Curry carrot fries dipped in creamy, delicious peanut sauce are addicting without the guilt. This vegan, healthy appetizer will be a new family favorite!
Carrot fries are an easy, creative way to get more carrots into your diet in a delicious way – especially with peanut sauce to dip them in. Tossing in curry powder adds a delectable flavor that pairs perfectly with the sauce and sweet, earthiness of the carrots. Since the recipe is vegan and gluten free, carrot fries are a great appetizer or snack for people with dietary restrictions.
Baked carrot fries are a go-to staple in our house. Although they’re awesome enough on their own, dipping makes them super satisfying. Baking the carrots reduces their size making it easy to eat a ridiculous amount of carrot without even realizing that you’re snacking on veggies. Raw carrots just don’t have the same snack appeal.
How to make carrot fries
This recipe is so simple, you can’t not try it out. The hardest part is chopping the carrots. After that, all you do is toss the carrots in oil and the seasonings, lay them out on a baking sheet. Bake for 10 minutes, then stir and bake for another 10. Simple right?
The peanut sauce is equally easy. Throw all of the ingredients into a pan, cook down for about 5 minutes and serve with the carrots. It’s that quick and easy. For this reason, I like making these carrot fries as an appetizer or side dish to go with Thai, Indian food, or whatever other recipe I can find that pairs well.
One thing to note, it may seem like a lot of carrots, but they cook down to about half their pre-cooked size. Here they are before baking:
And here they are 20 minutes later as roasted carrot fries:
How to make carrot fries crispy
Carrot fries aren’t as crispy as potato fries since they aren’t as starchy and have a different consistency. They soften and the ends get crispy but they retain a bit of crunch.
That being said, there are a few things you can do to help your carrots get as crispy as they can be.
- Cook at the recommended 450° F. The high heat helps the carrots get crisp.
- Use the recommended amount of oil and don’t overdo it. You don’t want the carrots to absorb it and become too soft.
- Cook for the full 20 minutes, check on them, and adjust cook time if needed.
- Cut the carrots into thin, fry-size strips.
Those tips all seem really basic but this is an incredibly simple recipe so that’s all you really need to know!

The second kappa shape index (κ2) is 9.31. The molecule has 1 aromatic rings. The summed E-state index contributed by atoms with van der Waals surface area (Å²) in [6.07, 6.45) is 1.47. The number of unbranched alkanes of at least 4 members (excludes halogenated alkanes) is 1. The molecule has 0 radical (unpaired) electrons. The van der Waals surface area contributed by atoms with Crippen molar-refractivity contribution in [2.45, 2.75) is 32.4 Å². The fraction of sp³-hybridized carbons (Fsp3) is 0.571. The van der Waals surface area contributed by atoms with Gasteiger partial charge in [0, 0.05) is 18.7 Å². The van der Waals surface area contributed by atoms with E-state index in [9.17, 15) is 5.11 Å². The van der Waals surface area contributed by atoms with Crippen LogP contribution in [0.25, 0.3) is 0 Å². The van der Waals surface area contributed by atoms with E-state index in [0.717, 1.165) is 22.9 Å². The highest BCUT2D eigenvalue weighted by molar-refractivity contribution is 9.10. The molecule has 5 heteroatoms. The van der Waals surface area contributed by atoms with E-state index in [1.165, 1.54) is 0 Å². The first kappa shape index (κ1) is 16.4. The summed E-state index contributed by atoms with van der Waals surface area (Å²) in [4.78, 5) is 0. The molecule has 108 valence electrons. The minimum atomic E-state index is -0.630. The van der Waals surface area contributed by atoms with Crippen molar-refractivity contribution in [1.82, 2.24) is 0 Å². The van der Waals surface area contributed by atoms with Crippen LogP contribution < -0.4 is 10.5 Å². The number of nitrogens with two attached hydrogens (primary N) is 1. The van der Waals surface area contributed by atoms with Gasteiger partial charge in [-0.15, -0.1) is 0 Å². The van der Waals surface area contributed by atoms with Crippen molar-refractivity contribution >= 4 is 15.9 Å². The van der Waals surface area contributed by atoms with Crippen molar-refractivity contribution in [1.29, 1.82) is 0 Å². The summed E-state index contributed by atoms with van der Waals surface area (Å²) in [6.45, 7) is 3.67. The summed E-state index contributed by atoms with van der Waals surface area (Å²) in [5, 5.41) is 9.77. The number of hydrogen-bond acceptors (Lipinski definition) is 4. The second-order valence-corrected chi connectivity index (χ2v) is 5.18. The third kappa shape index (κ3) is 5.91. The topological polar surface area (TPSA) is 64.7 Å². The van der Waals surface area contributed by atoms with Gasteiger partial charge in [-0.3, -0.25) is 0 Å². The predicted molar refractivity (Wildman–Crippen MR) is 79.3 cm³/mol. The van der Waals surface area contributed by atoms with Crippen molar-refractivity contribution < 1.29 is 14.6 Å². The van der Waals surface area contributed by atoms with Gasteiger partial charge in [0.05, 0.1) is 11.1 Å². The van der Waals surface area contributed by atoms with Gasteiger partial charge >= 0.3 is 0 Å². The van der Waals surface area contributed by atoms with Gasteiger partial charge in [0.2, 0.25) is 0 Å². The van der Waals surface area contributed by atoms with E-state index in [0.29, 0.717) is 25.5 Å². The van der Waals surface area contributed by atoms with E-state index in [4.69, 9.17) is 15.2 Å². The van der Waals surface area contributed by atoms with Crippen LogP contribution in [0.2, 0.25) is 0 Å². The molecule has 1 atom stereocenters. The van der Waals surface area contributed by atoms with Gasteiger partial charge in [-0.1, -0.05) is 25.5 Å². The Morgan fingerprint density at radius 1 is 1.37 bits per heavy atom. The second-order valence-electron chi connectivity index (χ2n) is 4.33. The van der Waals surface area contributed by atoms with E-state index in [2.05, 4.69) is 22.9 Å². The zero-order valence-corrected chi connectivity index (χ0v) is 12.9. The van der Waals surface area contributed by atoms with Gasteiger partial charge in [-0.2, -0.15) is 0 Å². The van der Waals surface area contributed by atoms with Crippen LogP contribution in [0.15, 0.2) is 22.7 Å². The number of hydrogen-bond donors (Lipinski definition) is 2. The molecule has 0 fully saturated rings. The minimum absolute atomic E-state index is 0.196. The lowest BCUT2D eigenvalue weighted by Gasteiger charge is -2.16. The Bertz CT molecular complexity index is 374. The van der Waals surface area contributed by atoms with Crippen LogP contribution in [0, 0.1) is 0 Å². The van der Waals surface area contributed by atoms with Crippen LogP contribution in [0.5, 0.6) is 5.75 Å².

Why dip in peanut sauce?
These curry roasted carrots don’t need dipping sauce because they’re perfectly tasty on their own, but pairing with peanut sauce creates just the right flavor combo to tantalize your tastebuds. I originally posted this recipe five years ago amidst a series of peanut flavored recipes (like my favorite African peanut soup) so it was my first dipping sauce idea. The second it hit my lips, I knew I’d chosen wisely.
The curry on the carrots pairs perfectly with the peanut sauce. And it isn’t just any peanut sauce, but this peanut sauce recipe is divine. It’s like nectar of the gods, and I don’t use that term lightly.
And if making your own peanut sauce sounds intimidating, don’t be scared. It’s really way easier than it sounds. I started making my own about years ago and will never go back to store bought again… And neither will you after trying this recipe.
Its rich and creamy, only takes one pan, and can be done in about 7 minutes. To make the peanut sauce even more quickly, use ginger paste or even a bit of powdered ginger in a pinch, but fresh or paste is really so much better.
You really only need about half a recipe of peanut sauce to dip your roasted carrots in. You can either scale the recipe down, or do as I do and just have leftovers!
The calories listed per serving for this recipe assume that you eat all the peanut sauce with the carrots too, but I’ve found that it normally makes enough for two batches of carrots (6 lbs. total), which brings the calories per serving down significantly. So you can have leftover peanut sauce, or if you have more people to feed (or super hungry people), you can always make a double batch of carrots to go with the extra sauce.